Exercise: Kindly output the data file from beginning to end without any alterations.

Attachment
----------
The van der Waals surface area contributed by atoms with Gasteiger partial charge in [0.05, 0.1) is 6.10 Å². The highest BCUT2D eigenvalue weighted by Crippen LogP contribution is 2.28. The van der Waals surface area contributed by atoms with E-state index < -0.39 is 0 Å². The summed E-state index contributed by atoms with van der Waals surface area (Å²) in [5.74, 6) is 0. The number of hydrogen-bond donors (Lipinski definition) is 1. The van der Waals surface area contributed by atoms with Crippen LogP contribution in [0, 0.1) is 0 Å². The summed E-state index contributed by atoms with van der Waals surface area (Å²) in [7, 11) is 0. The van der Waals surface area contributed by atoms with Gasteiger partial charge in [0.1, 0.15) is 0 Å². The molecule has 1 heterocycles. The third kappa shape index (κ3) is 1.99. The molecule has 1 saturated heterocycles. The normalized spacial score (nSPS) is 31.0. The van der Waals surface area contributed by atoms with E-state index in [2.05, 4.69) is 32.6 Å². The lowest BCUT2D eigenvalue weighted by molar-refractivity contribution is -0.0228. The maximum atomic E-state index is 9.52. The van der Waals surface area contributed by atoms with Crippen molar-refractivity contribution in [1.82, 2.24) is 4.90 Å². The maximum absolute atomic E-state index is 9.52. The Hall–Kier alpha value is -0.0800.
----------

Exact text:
The van der Waals surface area contributed by atoms with Gasteiger partial charge in [0.05, 0.1) is 6.10 Å². The highest BCUT2D eigenvalue weighted by Crippen LogP contribution is 2.28. The van der Waals surface area contributed by atoms with E-state index < -0.39 is 0 Å². The summed E-state index contributed by atoms with van der Waals surface area (Å²) in [5.74, 6) is 0. The number of hydrogen-bond donors (Lipinski definition) is 1. The van der Waals surface area contributed by atoms with Crippen LogP contribution in [0, 0.1) is 0 Å². The summed E-state index contributed by atoms with van der Waals surface area (Å²) in [7, 11) is 0. The van der Waals surface area contributed by atoms with Gasteiger partial charge in [0.1, 0.15) is 0 Å². The molecule has 1 heterocycles. The third kappa shape index (κ3) is 1.99. The molecule has 1 saturated heterocycles. The normalized spacial score (nSPS) is 31.0. The van der Waals surface area contributed by atoms with E-state index in [2.05, 4.69) is 32.6 Å². The lowest BCUT2D eigenvalue weighted by molar-refractivity contribution is -0.0228. The maximum atomic E-state index is 9.52. The van der Waals surface area contributed by atoms with Crippen molar-refractivity contribution in [1.82, 2.24) is 4.90 Å². The maximum absolute atomic E-state index is 9.52. The Hall–Kier alpha value is -0.0800.